Even with a slew of projects advancing, high-speed internet has still not reached thousands of residents of rural towns, a gap more evident than ever as people work and study from home in the pandemic.

Though the state and its broadband partners can't hurry those projects up, they've come up with a patch.

Fourteen new Wi-Fi hotspots will be created as an interim step until Sept. 1 by tapping into the state-owned MassBroadband 123 fiber-optic network.

New Wi-Fi zones are already up and running in Egremont, Hawley, Monterey and New Marlborough.

Others are planned for the Berkshire County towns of Becket, Washington and Windsor.

In remarks Wednesday, Lt. Gov. Karyn Polito said that people working and studying remotely, as well as those attempting to use "telehealth" services, need fast internet.

"But in areas of the commonwealth, that access to the internet is just not possible, and so there are gaps," she said.

The rollout of temporary Wi-Fi zones is, she said, "a temporary step to fill these gaps."

The project involves the Massachusetts Broadband Institute, the company KCST, which manages the "middle mile" network owned by the state, and internet service providers at the local level.

The service will be provided for free and runs at 250 megabits per second, more than eight times the federal definition of broadband speed.

Brian Noyes, a spokesman for MBI, said the service will be available around the clock. "But we defer to each community," he said.

FAMILIAR MOVE

Resorting to Wi-Fi zones as a stopgap measure will seem familiar to many without broadband.

Since the middle mile brought high-speed service to "community anchor institutions" like town halls and libraries in Western Massachusetts six years ago, parking lots outside those buildings have long drawn residents desperate for internet connections.

Polito cautioned that in light of the coronavirus, people will be asked to follow social distancing rules in the zones.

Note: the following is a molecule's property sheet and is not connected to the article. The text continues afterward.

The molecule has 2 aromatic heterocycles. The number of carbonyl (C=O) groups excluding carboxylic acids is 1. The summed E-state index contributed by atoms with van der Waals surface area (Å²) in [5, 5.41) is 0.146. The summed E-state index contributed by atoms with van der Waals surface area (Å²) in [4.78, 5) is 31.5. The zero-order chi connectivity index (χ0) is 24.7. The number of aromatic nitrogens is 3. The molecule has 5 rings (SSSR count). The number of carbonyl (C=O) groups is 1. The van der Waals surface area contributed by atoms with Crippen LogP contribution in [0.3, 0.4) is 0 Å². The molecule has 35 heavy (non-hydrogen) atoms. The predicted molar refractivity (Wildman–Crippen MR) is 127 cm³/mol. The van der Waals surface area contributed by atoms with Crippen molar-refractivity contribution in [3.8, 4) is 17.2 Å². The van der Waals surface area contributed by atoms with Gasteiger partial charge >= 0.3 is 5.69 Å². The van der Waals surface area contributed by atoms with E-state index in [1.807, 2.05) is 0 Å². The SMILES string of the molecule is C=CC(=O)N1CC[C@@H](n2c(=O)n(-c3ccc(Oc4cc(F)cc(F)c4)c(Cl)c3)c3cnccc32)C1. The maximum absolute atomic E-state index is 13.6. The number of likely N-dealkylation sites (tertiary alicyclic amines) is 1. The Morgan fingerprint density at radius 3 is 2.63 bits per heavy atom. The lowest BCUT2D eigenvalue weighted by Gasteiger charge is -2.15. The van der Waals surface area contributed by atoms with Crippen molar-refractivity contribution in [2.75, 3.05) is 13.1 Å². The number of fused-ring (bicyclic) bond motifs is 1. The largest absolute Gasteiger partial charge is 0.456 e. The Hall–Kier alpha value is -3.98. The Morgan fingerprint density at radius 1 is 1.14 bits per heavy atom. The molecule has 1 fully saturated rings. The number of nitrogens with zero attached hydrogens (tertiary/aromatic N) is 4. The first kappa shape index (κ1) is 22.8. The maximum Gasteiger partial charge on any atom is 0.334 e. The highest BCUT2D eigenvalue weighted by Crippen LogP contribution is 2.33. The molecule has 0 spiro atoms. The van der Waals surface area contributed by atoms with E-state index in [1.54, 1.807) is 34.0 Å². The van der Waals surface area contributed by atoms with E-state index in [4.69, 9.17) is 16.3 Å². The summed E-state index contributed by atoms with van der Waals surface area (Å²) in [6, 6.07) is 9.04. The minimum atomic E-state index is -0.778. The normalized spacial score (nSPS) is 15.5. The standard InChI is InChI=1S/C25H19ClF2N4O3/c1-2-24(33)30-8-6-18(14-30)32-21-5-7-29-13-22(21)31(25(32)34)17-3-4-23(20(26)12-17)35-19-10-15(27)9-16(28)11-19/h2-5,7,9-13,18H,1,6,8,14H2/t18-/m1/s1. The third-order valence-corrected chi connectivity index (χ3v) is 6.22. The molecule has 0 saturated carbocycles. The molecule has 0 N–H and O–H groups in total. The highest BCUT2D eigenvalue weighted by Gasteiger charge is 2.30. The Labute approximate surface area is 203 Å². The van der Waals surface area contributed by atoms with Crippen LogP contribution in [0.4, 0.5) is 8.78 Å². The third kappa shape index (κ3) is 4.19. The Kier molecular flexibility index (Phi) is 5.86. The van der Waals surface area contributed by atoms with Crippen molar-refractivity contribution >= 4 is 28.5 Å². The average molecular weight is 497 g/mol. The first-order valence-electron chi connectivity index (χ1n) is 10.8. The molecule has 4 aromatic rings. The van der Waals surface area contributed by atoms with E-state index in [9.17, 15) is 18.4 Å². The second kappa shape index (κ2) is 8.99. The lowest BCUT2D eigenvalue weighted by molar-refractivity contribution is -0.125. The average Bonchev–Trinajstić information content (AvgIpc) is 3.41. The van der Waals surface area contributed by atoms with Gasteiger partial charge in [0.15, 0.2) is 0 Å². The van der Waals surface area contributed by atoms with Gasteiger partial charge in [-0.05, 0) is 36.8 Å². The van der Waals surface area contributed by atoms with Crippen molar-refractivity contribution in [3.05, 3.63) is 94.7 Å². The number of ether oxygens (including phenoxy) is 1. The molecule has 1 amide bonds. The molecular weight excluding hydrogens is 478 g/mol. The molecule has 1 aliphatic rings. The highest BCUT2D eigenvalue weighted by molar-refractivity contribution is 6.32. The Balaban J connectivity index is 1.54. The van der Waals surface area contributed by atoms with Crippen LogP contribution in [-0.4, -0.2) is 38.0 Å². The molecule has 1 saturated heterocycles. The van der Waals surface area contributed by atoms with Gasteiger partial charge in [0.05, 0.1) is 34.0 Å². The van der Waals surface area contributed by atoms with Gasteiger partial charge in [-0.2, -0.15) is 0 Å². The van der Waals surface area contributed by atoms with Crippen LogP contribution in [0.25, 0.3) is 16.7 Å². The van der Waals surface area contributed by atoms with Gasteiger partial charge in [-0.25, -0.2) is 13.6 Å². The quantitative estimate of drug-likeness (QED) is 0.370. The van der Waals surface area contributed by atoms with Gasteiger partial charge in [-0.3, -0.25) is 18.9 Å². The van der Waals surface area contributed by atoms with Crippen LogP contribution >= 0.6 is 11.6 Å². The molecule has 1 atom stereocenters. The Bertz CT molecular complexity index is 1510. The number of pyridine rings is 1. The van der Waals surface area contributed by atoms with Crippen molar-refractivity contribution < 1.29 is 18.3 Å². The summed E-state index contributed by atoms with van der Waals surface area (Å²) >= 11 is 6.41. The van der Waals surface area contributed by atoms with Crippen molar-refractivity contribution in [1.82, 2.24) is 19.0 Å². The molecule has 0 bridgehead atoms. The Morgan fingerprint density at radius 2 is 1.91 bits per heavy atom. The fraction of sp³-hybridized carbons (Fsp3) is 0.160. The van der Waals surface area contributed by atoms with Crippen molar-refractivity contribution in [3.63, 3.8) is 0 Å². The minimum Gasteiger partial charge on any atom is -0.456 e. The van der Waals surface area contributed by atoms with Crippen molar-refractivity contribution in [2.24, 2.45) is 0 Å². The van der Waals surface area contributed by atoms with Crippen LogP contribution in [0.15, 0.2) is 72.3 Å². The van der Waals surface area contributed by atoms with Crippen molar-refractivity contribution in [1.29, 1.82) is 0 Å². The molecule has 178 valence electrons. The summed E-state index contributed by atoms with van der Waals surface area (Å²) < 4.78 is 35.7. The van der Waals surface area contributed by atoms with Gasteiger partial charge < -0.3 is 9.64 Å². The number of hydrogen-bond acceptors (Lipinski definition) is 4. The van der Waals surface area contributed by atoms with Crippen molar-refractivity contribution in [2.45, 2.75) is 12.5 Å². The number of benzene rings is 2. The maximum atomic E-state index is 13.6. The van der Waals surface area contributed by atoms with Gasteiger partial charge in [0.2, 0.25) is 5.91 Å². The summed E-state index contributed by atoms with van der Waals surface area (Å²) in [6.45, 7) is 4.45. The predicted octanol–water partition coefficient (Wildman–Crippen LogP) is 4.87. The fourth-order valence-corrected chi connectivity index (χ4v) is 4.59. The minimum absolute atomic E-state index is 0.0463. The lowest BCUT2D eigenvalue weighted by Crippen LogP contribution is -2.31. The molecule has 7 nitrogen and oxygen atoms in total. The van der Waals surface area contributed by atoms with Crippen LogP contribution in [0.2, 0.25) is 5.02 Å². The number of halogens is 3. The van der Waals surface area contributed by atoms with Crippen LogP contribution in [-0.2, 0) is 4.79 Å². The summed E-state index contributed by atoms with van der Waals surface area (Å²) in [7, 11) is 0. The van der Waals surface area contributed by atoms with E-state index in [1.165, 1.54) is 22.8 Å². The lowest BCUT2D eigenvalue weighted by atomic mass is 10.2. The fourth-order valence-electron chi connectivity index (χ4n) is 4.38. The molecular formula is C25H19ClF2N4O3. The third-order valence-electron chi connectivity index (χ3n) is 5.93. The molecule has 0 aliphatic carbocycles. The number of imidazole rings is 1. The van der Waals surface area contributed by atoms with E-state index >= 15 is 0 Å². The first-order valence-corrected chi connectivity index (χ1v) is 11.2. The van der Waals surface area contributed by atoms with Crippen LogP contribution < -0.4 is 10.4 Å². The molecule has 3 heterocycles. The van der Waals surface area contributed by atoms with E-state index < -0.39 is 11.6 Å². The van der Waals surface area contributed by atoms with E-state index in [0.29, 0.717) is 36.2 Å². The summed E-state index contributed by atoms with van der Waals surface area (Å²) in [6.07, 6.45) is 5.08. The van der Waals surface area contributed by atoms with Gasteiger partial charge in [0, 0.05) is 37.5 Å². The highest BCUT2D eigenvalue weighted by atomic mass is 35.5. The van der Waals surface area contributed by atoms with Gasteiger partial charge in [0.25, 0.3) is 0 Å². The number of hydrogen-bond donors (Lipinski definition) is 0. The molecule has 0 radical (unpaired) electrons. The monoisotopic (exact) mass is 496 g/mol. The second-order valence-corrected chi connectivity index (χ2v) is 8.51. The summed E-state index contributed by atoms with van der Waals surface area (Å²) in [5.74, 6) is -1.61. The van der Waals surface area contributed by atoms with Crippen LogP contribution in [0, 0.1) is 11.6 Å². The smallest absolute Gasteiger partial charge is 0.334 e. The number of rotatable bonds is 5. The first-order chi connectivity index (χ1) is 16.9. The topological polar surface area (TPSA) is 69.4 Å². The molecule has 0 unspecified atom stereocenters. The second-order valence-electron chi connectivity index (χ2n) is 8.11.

In this region, the public utility Westfield Gas & Electric will handle creation of the Wi-Fi zones, according to MBI.

A list of the hotspots active is available by visiting broadband.masstech.org/wifi.

The list will be updated as new locations are made available. Noyes said participating towns will also be informing residents about the service.

Polito said the zones will be launched on a "rolling basis."Lisa Stowe, a spokeswoman for Westfield Gas & Electric, said the utility is coordinating with towns about placement of the hotspots. All should be available by early May, she said. "They are being worked on as we speak," Stowe said.KCST, which manages the middle mile, is handling which fibers in the network can be made available for the wifi zones.The ones already active, and the internet service provider involved, can be found at the following locations:

- Egremont Town Hall, 171 Egremont Plain Road (Fiber Connect);

- Monterey Fire Station, 411 Main Road (Fiber Connect);

- New Marlborough Library, 1 Mill River-Great Barrington Road; New Marlborough Town Hall, 807 Mill River Southfield Road; New Marlborough Fire Station, 205 Norfolk Road (Crocker Communications).

High-speed service is also available at the Hawley Highway Department, 247 West Hawley Road, as provided by WiValley.

MBI says that its partner, KCST, has informed local internet service providers about the program. The institute says questions about access should be directed to KCST by email at sales@kcstusa.com or by phone at 413-223-6016.

To date, the state's push to close the digital divide has resulted in completed public or private projects in 17 of the 53 communities deemed to be underserved. That work, Polito said, has brought high speed internet to 16,000 people.

Networks are still being constructed in a dozen communities around the region, backed in part by over $41 million in grants from the state.

Larry Parnass can be reached at lparnass@berkshireeagle.com, at @larryparnass on Twitter and 413-588-8341.